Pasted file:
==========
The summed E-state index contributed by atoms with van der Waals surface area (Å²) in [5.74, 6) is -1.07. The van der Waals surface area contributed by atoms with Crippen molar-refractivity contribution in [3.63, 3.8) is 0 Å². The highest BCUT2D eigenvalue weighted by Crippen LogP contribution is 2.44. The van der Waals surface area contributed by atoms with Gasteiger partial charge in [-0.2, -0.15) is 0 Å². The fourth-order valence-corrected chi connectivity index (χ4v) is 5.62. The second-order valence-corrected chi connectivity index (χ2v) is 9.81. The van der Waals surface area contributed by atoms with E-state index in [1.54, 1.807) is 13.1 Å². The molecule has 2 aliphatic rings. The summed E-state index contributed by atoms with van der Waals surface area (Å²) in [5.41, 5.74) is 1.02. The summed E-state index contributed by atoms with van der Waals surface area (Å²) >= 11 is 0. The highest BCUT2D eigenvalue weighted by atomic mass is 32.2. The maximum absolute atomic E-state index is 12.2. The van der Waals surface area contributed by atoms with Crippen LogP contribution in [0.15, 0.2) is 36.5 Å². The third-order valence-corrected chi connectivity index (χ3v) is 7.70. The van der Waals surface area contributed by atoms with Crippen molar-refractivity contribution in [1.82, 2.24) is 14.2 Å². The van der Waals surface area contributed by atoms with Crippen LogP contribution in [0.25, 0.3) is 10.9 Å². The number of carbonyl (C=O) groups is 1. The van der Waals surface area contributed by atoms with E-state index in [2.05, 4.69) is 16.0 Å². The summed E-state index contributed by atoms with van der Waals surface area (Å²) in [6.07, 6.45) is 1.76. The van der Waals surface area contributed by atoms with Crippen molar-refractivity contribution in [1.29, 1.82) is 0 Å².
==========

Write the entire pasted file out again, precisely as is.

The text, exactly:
The summed E-state index contributed by atoms with van der Waals surface area (Å²) in [5.74, 6) is -1.07. The van der Waals surface area contributed by atoms with Crippen molar-refractivity contribution in [3.63, 3.8) is 0 Å². The highest BCUT2D eigenvalue weighted by Crippen LogP contribution is 2.44. The van der Waals surface area contributed by atoms with Gasteiger partial charge in [-0.2, -0.15) is 0 Å². The fourth-order valence-corrected chi connectivity index (χ4v) is 5.62. The second-order valence-corrected chi connectivity index (χ2v) is 9.81. The van der Waals surface area contributed by atoms with E-state index in [1.54, 1.807) is 13.1 Å². The molecule has 2 aliphatic rings. The summed E-state index contributed by atoms with van der Waals surface area (Å²) in [5.41, 5.74) is 1.02. The summed E-state index contributed by atoms with van der Waals surface area (Å²) >= 11 is 0. The highest BCUT2D eigenvalue weighted by atomic mass is 32.2. The maximum absolute atomic E-state index is 12.2. The van der Waals surface area contributed by atoms with Crippen LogP contribution in [0.15, 0.2) is 36.5 Å². The third-order valence-corrected chi connectivity index (χ3v) is 7.70. The van der Waals surface area contributed by atoms with Crippen molar-refractivity contribution in [1.82, 2.24) is 14.2 Å². The van der Waals surface area contributed by atoms with Crippen LogP contribution in [0.25, 0.3) is 10.9 Å². The number of carbonyl (C=O) groups is 1. The van der Waals surface area contributed by atoms with E-state index in [2.05, 4.69) is 16.0 Å². The summed E-state index contributed by atoms with van der Waals surface area (Å²) in [6.07, 6.45) is 1.76. The van der Waals surface area contributed by atoms with Crippen molar-refractivity contribution in [1.29, 1.82) is 0 Å².